Seagrass meadows may not be as well-known as coral reefs or rainforests, but they play a crucial role in maintaining the health of our oceans. These underwater plants not only provide a habitat for countless marine species, but also have a significant impact on water quality by acting as natural filters. Seagrass restoration efforts are therefore vital in preserving the delicate balance of our marine ecosystems.
Seagrass and climate change
Seagrass meadows can be found in coastal areas around the world, from shallow waters to depths of up to 40 meters. They are incredibly efficient at absorbing and storing carbon dioxide, making them one of the most effective natural tools we have in combating climate change. Given that seagrasses can capture carbon at rates up to 35 times faster than tropical rainforests, and account for 10% of the ocean’s total burial of carbon (despite covering less than 0.2% of the ocean floor), they are one of our most important natural solutions to the climate change crisis.
Additionally, seagrass beds act as a nursery for many commercially important fish species, providing shelter and food for younger fish and other marine organisms.
Why is seagrass so important?
One of the most important functions of seagrass is its ability to improve water quality. The plants have long, ribbon-like leaves that trap sediment and particles suspended in the water column. This filtration process helps to clarify the water by removing excess nutrients, pollutants, and sediments, resulting in cleaner and clearer water.
Excess nutrients in the water, such as nitrogen and phosphorus, can lead to harmful algal blooms and oxygen depletion, causing harm to marine life. Seagrass meadows naturally absorb these nutrients from the water, preventing their accumulation and subsequent negative impacts. By restoring and protecting seagrass habitats, we can effectively reduce the risk of harmful algae blooms and improve overall water quality.
Furthermore, seagrass meadows also play a crucial role in stabilising coastal sediments. Their extensive root systems bind the sediment together, preventing erosion and coastal flooding. This is particularly important in areas prone to storms and rising sea levels, as seagrass meadows act as a natural defence against erosion and provide a buffer zone between the land and the ocean.
Why are seagrass restoration projects necessary?
In a 2021 research study, University College London found that at least 44% of the UK’s seagrass has been lost since 1936 – most of it since the 1980s. Pollution from industry, mining and farming, along with dredging, bottom trawling and coastal development are to blame, with only 8,500 hectares (32 sq miles) of seagrass meadow left in the UK – an area smaller than Newcastle upon Tyne.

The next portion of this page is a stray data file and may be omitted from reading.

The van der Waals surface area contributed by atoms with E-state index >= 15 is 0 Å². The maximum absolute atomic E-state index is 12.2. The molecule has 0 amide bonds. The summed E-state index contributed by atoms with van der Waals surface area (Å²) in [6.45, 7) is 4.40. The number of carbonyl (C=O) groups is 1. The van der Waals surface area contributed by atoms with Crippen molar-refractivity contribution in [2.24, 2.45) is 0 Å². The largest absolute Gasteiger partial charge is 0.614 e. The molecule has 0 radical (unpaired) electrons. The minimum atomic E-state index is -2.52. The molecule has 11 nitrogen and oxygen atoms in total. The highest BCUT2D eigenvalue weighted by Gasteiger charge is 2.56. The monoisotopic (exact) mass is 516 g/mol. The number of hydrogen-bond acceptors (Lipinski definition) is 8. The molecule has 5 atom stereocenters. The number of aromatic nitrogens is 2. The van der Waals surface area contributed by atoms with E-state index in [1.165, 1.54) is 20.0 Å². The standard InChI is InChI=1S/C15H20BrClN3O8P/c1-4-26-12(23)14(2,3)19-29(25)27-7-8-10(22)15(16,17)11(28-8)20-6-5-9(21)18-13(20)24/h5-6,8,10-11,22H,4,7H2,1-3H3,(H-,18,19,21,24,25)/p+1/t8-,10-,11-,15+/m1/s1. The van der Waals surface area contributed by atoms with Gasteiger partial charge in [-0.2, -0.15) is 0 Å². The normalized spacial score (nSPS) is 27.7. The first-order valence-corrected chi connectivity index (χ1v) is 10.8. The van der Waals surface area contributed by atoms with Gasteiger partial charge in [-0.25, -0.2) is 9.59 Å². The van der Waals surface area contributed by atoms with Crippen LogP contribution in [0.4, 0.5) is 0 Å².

This loss of seagrass threatens to have a hugely detrimental effect on our ability to fight climate change, maintain the cleanliness of our water, and preserve marine habitats.
Any activity that increases turbidity or reduces light penetration in water over seagrasses limits the growth and survival of the plants. Sewage release is a human-related factor that has a significant impact, and while recreational boaters may not be as big a threat to seagrass beds as commercial water companies who discharge sewage into rivers across the UK on a daily basis, the release of conventional marine hygiene products into our waterways can release harmful toxins which damage seagrass beds.
What is seagrass restoration?
Seagrass restoration involves planting or transplanting seagrass shoots into degraded or lost habitats. This can be a challenging and time-consuming process, as seagrass requires specific conditions to grow. However, with careful planning and monitoring, successful restoration projects have been carried out in various parts of the world.
One such project that is currently in progress on the South Coast is the Solent Seagrass Restoration Project. This project, led by Hampshire & Isle of Wight Wildlife Trust aims to restore seagrass habitats in the Solent to their historical levels, supporting increased biodiversity and sustainable fisheries, promoting greater ecosystem services, cleaner water and creating a natural carbon solution to mitigate the effects of climate change.
The benefits of seagrass restoration are numerous. Besides improving water quality, seagrass meadows provide valuable ecosystem services such as carbon sequestration, fishery support, and coastal protection. They also promote biodiversity by providing habitat for a wide range of marine species, including turtles, seahorses, and numerous fish species.
In conclusion, seagrass restoration is crucial for maintaining the health of our oceans and improving water quality. By recognising the importance of these underwater meadows and implementing effective restoration strategies, we can ensure the long-term survival of seagrass habitats and the countless benefits they provide.
While environmental organisations and policymakers have a role to play in safeguarding the health and wellbeing of our marine ecosystems, so too do recreational boaters and sailors whose effluent and harmful cleaning products are discharged into our seas and rivers. We are all responsible for ensuring that the waterways which give us so much enjoyment are preserved for future generations, and that the seagrass beds which are so important in the fight against climate change are not adversely affected by our leisure activities.